3D Gesture Control Is An Area Of Focus On Innovation We Likely Don’t Need Or Want

Minority Report was an enjoyable action flick, but it may hold the blame for getting the idea stuck in our collective heads that 3D gesture control is the next frontier for computing. The Kinect from Microsoft helped further this idea around as well, with a pretty good (though highly limited regarding needed space, applications, etc.) gesture experience. But a lot of startups and other companies are chasing this carrot – and it begs the question of whether there’s even a carrot to chase.

Maybe the most headline-grabbing of those going after the gesture control birdy is Leap Motion. The company raked in lots of pre-order interest for its device, which uses infrared tech to track finger and hand movements in 3D space and them map those to controls for apps on a computer. But then it arrived, and the reality was nothing like people had imagined, even after the device delayed its release for an extended beta to amp up the consumer user experience.

Leap Motion had good reason to go back to the drawing board: there’s a huge risk with this kind of device because when you aren’t just blown away by a device like this, it ends up in a drawer and no one ever uses it again. Unfortunately for the company, that’s likely the fate of a lot of their controllers, I realized after a couple of weeks of using one.

Early reviews were not very kind to the Leap Motion, but really a lot of them may have been over-generous. The controller is impressive enough during its demo when it’s showing you the finger points and hand model skeleton its detecting, but already it’s apparent that the detection is finicky. The controller is finicky in its appraisal, and requires your hands to occupy a sweet spot relative to the gadget itself to work really well.

Even when you’re in that zone, the problems don’t end. How each app uses gesture input varies, and things like web browsing with it are a definite pain. In the end, the fact is that on balance you get more frustration than pleasure out of the experience, and that’s not good for long-term adoption.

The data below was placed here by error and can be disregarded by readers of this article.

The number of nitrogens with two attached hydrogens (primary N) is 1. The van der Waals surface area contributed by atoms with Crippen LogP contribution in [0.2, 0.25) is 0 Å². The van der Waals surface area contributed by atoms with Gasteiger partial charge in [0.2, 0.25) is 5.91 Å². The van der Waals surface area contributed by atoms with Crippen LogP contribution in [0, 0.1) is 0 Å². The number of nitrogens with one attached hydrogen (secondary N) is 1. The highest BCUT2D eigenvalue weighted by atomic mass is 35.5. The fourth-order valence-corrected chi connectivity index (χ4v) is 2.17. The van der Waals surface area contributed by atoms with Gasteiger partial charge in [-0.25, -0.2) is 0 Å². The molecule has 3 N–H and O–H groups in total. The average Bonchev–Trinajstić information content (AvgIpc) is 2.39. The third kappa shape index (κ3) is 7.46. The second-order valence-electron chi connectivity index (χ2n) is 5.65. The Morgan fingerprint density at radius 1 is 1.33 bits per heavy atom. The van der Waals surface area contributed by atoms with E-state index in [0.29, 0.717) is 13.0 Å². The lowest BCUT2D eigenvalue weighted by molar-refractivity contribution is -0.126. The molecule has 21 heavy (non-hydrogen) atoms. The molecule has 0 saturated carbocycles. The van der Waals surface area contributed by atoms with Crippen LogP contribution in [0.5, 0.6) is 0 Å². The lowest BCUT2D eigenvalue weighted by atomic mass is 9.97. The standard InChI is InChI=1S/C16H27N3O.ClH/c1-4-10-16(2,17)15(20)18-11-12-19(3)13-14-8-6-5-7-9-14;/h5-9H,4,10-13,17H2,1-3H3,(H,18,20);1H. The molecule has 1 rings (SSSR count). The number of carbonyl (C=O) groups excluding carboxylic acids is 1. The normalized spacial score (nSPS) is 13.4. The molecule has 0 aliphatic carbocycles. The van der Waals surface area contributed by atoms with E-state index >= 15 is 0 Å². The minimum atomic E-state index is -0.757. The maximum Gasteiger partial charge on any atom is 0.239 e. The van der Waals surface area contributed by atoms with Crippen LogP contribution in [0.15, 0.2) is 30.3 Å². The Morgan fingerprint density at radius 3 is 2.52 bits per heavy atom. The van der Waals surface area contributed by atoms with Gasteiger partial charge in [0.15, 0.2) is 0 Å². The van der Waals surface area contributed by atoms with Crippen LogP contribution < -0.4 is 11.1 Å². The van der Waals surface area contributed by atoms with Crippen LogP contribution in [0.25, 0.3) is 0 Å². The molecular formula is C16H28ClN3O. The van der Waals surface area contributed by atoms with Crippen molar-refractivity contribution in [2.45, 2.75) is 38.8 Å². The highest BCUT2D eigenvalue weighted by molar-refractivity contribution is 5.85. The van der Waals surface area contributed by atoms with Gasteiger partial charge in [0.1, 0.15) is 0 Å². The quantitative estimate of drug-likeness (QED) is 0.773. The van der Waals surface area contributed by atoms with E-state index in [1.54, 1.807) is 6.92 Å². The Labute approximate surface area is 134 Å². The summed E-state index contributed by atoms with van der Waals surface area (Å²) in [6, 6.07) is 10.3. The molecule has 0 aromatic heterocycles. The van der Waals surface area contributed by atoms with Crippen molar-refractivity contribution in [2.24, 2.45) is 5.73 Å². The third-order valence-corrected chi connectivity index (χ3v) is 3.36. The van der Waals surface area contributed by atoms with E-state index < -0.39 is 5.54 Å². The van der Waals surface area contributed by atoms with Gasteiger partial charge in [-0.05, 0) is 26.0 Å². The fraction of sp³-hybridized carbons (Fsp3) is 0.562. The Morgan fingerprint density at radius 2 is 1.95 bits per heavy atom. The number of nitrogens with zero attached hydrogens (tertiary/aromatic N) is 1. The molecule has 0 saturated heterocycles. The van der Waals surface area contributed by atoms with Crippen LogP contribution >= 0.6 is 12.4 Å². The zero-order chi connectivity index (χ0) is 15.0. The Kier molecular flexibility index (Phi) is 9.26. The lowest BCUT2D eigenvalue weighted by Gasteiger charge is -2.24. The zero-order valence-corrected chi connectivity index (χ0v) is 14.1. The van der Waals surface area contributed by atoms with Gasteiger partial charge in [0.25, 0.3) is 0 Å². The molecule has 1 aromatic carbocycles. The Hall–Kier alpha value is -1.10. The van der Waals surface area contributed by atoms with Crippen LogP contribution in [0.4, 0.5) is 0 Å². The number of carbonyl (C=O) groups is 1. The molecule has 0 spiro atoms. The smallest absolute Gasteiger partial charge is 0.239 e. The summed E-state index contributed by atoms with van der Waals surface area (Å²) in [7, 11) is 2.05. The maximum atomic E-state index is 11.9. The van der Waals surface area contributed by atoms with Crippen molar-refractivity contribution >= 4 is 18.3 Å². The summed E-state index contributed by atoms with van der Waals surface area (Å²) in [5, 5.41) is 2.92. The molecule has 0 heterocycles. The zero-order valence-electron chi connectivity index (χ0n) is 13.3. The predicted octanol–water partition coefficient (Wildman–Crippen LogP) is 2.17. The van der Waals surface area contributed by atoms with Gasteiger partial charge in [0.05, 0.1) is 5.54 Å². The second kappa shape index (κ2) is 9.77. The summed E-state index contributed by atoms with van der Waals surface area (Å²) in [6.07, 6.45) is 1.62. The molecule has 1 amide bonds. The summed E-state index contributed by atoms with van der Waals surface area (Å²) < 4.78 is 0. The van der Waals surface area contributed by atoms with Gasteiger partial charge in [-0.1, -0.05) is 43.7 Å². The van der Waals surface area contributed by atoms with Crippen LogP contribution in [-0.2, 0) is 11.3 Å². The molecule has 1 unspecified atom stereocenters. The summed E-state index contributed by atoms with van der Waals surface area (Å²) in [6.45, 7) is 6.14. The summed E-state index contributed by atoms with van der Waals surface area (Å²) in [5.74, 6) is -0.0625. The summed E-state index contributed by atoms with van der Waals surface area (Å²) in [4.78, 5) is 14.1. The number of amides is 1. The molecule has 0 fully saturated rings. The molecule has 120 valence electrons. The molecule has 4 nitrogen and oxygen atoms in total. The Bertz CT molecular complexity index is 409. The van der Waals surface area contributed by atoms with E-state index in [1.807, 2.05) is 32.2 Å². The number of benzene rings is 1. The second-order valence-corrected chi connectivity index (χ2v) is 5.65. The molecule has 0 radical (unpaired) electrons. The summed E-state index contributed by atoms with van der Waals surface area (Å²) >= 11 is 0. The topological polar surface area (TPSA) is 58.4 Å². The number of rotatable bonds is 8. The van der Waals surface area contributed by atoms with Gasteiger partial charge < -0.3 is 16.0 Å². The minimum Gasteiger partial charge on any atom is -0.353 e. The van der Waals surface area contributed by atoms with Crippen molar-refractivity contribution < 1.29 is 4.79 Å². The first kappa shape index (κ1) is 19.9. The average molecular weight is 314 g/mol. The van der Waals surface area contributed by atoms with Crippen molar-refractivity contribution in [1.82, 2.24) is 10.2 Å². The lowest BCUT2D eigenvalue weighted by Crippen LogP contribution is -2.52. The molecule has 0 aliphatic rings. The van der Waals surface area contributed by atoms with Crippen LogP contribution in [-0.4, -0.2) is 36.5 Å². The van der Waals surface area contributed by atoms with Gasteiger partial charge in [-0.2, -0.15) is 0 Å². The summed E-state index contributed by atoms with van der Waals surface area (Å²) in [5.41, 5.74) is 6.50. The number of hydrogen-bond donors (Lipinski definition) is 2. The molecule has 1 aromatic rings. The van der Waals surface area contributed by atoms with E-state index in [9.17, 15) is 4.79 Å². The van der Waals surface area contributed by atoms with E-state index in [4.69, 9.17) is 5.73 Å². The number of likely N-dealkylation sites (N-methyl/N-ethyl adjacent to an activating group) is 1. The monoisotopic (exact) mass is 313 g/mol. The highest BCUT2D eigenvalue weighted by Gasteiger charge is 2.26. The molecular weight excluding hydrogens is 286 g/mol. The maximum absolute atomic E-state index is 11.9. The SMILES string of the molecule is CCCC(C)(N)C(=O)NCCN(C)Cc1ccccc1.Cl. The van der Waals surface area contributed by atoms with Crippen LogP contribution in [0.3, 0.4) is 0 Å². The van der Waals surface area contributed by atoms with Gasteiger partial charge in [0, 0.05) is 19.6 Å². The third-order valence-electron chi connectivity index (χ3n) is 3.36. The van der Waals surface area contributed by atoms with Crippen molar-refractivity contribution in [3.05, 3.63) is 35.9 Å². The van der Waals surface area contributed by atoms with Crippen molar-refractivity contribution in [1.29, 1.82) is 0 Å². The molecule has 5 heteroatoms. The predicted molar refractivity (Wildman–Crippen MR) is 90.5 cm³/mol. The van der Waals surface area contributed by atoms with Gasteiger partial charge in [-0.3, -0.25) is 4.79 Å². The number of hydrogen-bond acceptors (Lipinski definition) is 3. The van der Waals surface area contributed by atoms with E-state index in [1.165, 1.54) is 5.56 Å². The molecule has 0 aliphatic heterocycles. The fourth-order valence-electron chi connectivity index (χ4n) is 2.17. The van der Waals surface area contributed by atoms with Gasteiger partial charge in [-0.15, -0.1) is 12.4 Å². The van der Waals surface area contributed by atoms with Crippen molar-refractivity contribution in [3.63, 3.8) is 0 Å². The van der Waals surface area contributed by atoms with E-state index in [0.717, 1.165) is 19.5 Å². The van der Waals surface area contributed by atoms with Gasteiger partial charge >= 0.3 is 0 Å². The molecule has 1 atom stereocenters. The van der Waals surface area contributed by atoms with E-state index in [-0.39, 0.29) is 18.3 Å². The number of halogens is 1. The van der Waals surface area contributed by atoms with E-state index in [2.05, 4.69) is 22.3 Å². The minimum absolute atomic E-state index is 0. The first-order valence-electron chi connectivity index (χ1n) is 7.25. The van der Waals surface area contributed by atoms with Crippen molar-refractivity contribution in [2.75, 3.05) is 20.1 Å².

The experience of Leap Motion is flawed enough that it makes me wonder whether gesture control is actually something that it’s even possible to get right. Minority Report painted an idealized picture of how that might look, but it is, after all a work of fiction, and think about what the Tom Cruise character is actually doing in many of those scenes; wouldn’t it be easier to work with a traditional multimonitor setup and keyboard and mouse to accomplish the same thing?

There are a lot of people looking at gesture control right now, including Waterloo’s Thalmic Labs with its MYO armband, the new Haptix Kickstarter, and pmdtechnologies from Germany with their CamBoard pico. Microsoft is also refining and improving upon its Kinect for the upcoming Xbox One console.

Gesture input is a tempting area of focus, since it has clearly been a focus of lots of imaginative work for speculative and science fiction. Kinect and Wii showed us that large groups of people could enjoy that kind of device interaction, but those are in very specific contexts. Even if executed well, I’m not sure any solution is going to be anything other than a niche curiosity – we’ll probably see input take other, unexpected courses of evolution instead. They MYO and others could still prove me wrong (and I hope it does), but if you’ve got a farm to bet, I wouldn’t bet it on a gesture control revolution.